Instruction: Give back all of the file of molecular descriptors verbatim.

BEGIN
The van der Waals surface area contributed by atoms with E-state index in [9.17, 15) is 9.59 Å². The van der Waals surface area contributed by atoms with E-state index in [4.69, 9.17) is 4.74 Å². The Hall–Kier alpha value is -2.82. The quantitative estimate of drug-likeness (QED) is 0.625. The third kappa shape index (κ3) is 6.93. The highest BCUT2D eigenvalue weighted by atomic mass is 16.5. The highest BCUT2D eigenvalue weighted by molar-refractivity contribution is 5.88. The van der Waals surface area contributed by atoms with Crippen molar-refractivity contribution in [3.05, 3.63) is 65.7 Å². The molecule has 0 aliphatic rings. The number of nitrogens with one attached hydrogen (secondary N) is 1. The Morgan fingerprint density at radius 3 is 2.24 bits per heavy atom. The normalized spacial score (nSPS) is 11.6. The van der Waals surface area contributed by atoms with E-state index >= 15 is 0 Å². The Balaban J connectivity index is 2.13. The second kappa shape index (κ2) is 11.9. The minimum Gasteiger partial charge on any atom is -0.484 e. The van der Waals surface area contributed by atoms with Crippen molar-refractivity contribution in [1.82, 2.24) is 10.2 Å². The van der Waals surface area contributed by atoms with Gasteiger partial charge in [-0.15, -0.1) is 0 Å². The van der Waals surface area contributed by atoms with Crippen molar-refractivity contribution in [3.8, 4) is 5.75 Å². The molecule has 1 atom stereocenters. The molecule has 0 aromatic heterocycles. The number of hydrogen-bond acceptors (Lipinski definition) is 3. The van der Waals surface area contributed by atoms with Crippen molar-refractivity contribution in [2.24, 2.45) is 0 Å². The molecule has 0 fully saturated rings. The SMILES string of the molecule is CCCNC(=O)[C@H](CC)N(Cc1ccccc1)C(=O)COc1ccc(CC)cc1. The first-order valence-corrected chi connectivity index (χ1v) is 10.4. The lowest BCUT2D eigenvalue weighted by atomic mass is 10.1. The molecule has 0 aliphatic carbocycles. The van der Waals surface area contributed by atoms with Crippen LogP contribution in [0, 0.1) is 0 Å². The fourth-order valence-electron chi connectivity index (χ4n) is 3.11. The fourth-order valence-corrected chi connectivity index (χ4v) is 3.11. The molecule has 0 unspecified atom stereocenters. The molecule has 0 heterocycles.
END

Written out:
The van der Waals surface area contributed by atoms with E-state index in [9.17, 15) is 9.59 Å². The van der Waals surface area contributed by atoms with E-state index in [4.69, 9.17) is 4.74 Å². The Hall–Kier alpha value is -2.82. The quantitative estimate of drug-likeness (QED) is 0.625. The third kappa shape index (κ3) is 6.93. The highest BCUT2D eigenvalue weighted by atomic mass is 16.5. The highest BCUT2D eigenvalue weighted by molar-refractivity contribution is 5.88. The van der Waals surface area contributed by atoms with Crippen molar-refractivity contribution in [3.05, 3.63) is 65.7 Å². The molecule has 0 aliphatic rings. The number of nitrogens with one attached hydrogen (secondary N) is 1. The Morgan fingerprint density at radius 3 is 2.24 bits per heavy atom. The normalized spacial score (nSPS) is 11.6. The van der Waals surface area contributed by atoms with E-state index >= 15 is 0 Å². The Balaban J connectivity index is 2.13. The second kappa shape index (κ2) is 11.9. The minimum Gasteiger partial charge on any atom is -0.484 e. The van der Waals surface area contributed by atoms with Crippen molar-refractivity contribution in [1.82, 2.24) is 10.2 Å². The van der Waals surface area contributed by atoms with Gasteiger partial charge in [-0.15, -0.1) is 0 Å². The van der Waals surface area contributed by atoms with Crippen molar-refractivity contribution in [3.8, 4) is 5.75 Å². The molecule has 1 atom stereocenters. The molecule has 0 aromatic heterocycles. The number of hydrogen-bond acceptors (Lipinski definition) is 3. The van der Waals surface area contributed by atoms with Crippen molar-refractivity contribution in [2.24, 2.45) is 0 Å². The molecule has 0 fully saturated rings. The SMILES string of the molecule is CCCNC(=O)[C@H](CC)N(Cc1ccccc1)C(=O)COc1ccc(CC)cc1. The first-order valence-corrected chi connectivity index (χ1v) is 10.4. The lowest BCUT2D eigenvalue weighted by atomic mass is 10.1. The molecule has 0 aliphatic carbocycles. The van der Waals surface area contributed by atoms with Crippen LogP contribution in [0, 0.1) is 0 Å². The fourth-order valence-electron chi connectivity index (χ4n) is 3.11. The fourth-order valence-corrected chi connectivity index (χ4v) is 3.11. The molecule has 0 unspecified atom stereocenters. The molecule has 0 heterocycles.